3 reasons why you want to use social media with your learners

Social media

In a previous post, I argued that as teachers we should be "on" social media; now, I'd like to suggest that we should be there with our learners, too, taking full advantage of the opportunities it provides…

First things first: for any teacher wanting to use social media with learners, privacy ought to be a big concern, and an excellent reason for picking the fabulous Edmodo as the social media platform to use for any class — and for not choosing Facebook for it.

Particularly with young learners, as well as considering any school or local education authority requirements, you want parental permission, preferably written, before you and your learners start posting anything online or using social media (or mobile phones) — and it's far more likely to be forthcoming if you provide information on exactly what you're going to be using it for and how you're going to ensure privacy (by using Edmodo; or with a private "authors/readers only" blog — for example with Blogger; or with a private G+ Community…).

With a group of adults, again do check school policy, and you want everyone to be willing to give social media a go, even if they're not currently big social media users. For that reason, Edmodo is again a good choice, because it doesn't involve anyone sharing their private life with others), though again a private G+ Community would also be a great choice — and do make it private when you set it up.

TIP Next after ensuring privacy would be ensuring your learners' willingness to be "on" social media with yourself and their classmates. There are still a surprising (?) number of people that don't want to be — and so I expressly avoid using the term "social media" when suggesting we create a space to use. Instead, I suggest we're going to use a "tool" or a "group" or a "Community". The term "social media" seems to set alarm bells ringing — and you want willingness to be there.

What is the point of being on social media?
Why, as a language teacher, would you want to be on social media with your learners? For three reasons:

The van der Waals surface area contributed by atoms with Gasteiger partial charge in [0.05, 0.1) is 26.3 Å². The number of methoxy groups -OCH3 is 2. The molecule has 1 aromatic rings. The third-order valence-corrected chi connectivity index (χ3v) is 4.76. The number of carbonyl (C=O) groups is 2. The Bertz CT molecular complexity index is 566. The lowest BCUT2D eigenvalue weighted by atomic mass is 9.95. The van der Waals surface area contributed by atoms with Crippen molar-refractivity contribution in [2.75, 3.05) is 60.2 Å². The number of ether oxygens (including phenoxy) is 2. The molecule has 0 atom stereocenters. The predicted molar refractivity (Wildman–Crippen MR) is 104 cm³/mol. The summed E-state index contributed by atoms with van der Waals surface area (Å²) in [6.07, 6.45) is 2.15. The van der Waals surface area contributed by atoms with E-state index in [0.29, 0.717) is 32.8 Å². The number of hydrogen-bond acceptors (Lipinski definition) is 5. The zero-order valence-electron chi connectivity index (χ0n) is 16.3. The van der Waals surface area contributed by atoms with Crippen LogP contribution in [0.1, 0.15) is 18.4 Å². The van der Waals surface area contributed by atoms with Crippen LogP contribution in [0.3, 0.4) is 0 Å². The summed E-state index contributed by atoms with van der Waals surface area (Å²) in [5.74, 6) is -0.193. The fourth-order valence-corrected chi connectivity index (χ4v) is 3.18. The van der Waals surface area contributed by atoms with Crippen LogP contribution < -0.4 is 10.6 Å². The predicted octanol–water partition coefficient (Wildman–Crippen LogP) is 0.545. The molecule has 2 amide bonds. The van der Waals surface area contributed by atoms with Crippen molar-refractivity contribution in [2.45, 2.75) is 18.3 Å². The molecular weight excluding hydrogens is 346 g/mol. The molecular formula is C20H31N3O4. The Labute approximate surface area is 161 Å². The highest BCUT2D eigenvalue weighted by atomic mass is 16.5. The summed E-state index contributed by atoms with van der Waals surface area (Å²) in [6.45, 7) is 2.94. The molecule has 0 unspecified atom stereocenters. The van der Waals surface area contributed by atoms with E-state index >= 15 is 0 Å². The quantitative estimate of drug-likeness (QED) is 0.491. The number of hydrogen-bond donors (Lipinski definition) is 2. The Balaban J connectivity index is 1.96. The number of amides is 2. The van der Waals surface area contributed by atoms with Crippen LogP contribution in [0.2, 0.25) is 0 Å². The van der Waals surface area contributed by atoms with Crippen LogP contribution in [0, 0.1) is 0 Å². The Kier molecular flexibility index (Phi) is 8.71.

1. Because first of all it's social — and learning should be first and foremost a social experience (and not a technological one)
  2. Because, as a result, it generates good group dynamics, which washback into your face-to-face classroom — because your learners create and share and comment on things together, and therefore belong
  3. Because it creates further opportunities for interaction — outside the classroom — and for use of language, and therefore language learning, which is your primary reason for being in your classroom in the first place

If you teach a lot of different classes, you probably don't want to be "on" social media with all of them — you don't want to be managing half a dozen or more very active Edmodo groups for example.

But try it with one group or, better still, get one of your learners in one of your classes to set up the shared digital space you are going to be using, take charge of running it, and invite you to join…

Possible alternatives to Blogger, Edmodo and G+ Communities: a WhatsApp group or Twitter, which you can also use privately.

If it takes off, it will change learning

See also
Why teachers need to be on social media
Top 10 tips for starting with Edmodo

Amazing photo and video for a fun creative writing task

Here's a creative writing activity — or digital storytelling if you like to be modern — that went down well when I tested it on three willing teenagers and which we posted earlier today, along with two other similar activities on our Spanish teacher training blog (content in Spanish):

To really appreciate the photo in the tweet there, you perhaps really need to see the other photos in this Huffington Post article (and see the amazing video, below).

I'd recommend doing this in groups of at least 5, with one person being the Queen sitting there in the photo and the other members of the group being people that live and work in the castle (which you can just about see there on her knee — and see also the article mentioned above).

Stages of the activity
(1) Discuss and pick who should be Queen (there were only four of us and I finished up being the Queen (!) but in a bigger class I wouldn't want to do that).

(2) The "workers" should answer the following questions individually:

  • What's your name?
  • What's your job?
  • What effect do the mushrooms have (see article, or the video below, for the images)
  • Is the Queen good or bad — and why?
  • What hidden secret do you have which — until now — you have never told anyone?

(3) Whole class — or with the class divided into however many groups you have — get together, in the presence of the Queen, to discuss the answers, and keep and/or iron out any contradictions as well as making any additions to the story desired.

(4) Write (or record) and share — and comment — on the different versions of the story.

Tools for the activity